8 Future Requirements for IP Education and Training in Zimbabwe The notion of IP is relatively known phenomenon amongst the policy makers in Government hence awareness raising of IP targeting this group ought to be the first port of call for the future success of education and training of IP in the country- right now it would be difficult for policy makers to approve of any capital project p on IP as a result of lack of in-depth knowledge of its relevance in the country. The setting up of institutional structures to offer training and education in IP would be imperative in promoting IP awareness in the country-presently the currently government structure is not suitable to offer any training services on IP (ZIPO and the Inter- Ministerial Committee on IP): there may be need to expand their activities and scope of work to accommodate this important role.
9 Future requirements for IP Education and Training cont. Universities and R&D Institutions: Staff and universities and research and development institutions require training on IP. Virtually not a single institution of higher learning in the country has an IP policy or even IP provisions in agreements they enter into with employees, suppliers. Very few institutions have filed IP applications or commercialised IP. That researchers and decision makers in Zimbabwe have not appreciated the importance of IP in development is a clear justification for the need of IP education n for these two groups. The national IP Office and the recently established Inter-Ministerial Committee on Intellectual Property are key institutions of government that can play a crucial development in IP development in the country if capacity building initiatives are put in motion n to strengthen them to be able to discharge their mandate.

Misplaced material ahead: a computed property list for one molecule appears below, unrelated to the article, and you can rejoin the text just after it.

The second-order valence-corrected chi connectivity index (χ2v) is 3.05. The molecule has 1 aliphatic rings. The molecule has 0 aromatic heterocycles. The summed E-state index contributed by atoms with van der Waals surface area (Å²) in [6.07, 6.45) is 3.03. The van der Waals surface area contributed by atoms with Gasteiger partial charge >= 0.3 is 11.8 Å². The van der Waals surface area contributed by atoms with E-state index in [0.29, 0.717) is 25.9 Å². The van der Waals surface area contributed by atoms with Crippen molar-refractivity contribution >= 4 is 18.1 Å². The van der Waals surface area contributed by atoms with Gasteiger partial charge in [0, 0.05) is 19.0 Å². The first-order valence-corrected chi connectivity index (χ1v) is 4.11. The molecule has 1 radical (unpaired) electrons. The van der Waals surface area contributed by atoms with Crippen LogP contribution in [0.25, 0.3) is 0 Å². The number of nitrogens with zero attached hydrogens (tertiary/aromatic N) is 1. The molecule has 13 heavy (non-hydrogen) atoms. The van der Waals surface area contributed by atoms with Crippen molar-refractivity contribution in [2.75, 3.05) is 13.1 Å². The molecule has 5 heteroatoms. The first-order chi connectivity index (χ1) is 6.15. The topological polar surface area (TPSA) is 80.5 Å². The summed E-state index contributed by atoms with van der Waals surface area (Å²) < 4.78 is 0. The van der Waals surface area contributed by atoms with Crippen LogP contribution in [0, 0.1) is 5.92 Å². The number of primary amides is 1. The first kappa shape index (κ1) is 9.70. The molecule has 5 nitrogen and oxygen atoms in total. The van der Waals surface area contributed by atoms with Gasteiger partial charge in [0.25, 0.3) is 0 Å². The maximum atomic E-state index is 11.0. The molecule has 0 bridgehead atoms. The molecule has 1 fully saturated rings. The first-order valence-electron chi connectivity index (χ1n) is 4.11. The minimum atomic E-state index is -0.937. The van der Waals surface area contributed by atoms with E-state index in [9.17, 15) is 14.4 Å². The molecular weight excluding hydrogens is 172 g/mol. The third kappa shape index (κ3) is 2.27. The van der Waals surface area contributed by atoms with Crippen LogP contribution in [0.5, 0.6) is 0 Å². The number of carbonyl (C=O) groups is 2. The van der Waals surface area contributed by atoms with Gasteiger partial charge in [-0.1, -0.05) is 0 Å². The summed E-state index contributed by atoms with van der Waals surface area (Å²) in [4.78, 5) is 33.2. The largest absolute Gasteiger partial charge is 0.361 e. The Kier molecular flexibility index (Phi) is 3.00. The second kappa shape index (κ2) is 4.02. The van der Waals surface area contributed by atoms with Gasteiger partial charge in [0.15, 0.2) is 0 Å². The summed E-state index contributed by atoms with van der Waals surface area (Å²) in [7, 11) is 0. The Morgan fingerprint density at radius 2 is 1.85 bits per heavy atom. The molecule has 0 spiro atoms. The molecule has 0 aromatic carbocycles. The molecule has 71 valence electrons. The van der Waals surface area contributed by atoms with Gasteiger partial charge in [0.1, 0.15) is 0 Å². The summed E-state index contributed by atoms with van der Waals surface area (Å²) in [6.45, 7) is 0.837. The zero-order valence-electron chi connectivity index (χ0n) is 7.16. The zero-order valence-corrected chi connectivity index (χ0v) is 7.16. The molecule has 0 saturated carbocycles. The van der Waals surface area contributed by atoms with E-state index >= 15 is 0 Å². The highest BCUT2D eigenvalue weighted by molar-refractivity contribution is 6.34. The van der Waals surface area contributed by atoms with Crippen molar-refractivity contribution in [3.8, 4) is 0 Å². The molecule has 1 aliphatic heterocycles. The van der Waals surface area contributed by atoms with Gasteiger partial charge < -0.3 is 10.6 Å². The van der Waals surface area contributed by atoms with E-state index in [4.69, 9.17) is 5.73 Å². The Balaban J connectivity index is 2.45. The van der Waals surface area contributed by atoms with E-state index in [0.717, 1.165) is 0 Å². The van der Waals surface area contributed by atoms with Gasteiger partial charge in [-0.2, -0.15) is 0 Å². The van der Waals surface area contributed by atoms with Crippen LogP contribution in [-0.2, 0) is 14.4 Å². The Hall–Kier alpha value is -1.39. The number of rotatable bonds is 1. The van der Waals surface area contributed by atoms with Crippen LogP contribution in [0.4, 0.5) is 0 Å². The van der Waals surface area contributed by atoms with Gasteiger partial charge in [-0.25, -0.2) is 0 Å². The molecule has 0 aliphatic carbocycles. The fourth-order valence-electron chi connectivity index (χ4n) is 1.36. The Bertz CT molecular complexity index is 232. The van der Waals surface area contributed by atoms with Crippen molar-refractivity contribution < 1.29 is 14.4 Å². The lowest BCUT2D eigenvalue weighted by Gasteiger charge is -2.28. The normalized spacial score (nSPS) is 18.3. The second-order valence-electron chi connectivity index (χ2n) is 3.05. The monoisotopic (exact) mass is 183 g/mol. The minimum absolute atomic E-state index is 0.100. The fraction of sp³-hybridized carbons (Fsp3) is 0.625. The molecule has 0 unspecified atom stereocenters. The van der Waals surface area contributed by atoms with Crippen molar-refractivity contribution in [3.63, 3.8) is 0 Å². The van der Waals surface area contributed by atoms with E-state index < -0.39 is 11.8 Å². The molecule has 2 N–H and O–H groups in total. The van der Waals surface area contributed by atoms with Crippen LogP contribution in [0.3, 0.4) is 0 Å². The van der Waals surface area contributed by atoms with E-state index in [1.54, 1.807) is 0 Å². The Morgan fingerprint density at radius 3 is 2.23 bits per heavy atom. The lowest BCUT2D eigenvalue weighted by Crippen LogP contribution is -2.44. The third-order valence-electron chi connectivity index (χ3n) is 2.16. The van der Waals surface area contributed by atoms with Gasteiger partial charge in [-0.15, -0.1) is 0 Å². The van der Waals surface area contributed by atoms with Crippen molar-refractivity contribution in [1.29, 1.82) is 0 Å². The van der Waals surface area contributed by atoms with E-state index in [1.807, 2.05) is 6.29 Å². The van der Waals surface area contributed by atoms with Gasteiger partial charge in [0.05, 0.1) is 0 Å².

10 Future requirements cont. Industries: the level of IP awareness in industries is even lower r than in universities. Few companies have taken legal steps to protect their enterprise IP. Lack of IP awareness in industries has led to low trade on IP assets sets Industries are major players in economic development of any country and the lack of awareness of an important economic tool such as IP will not point to the need to educate and this section n of society on matters of IP and its importance in business transactions. Companies need to be sensitised of the need to have IP policies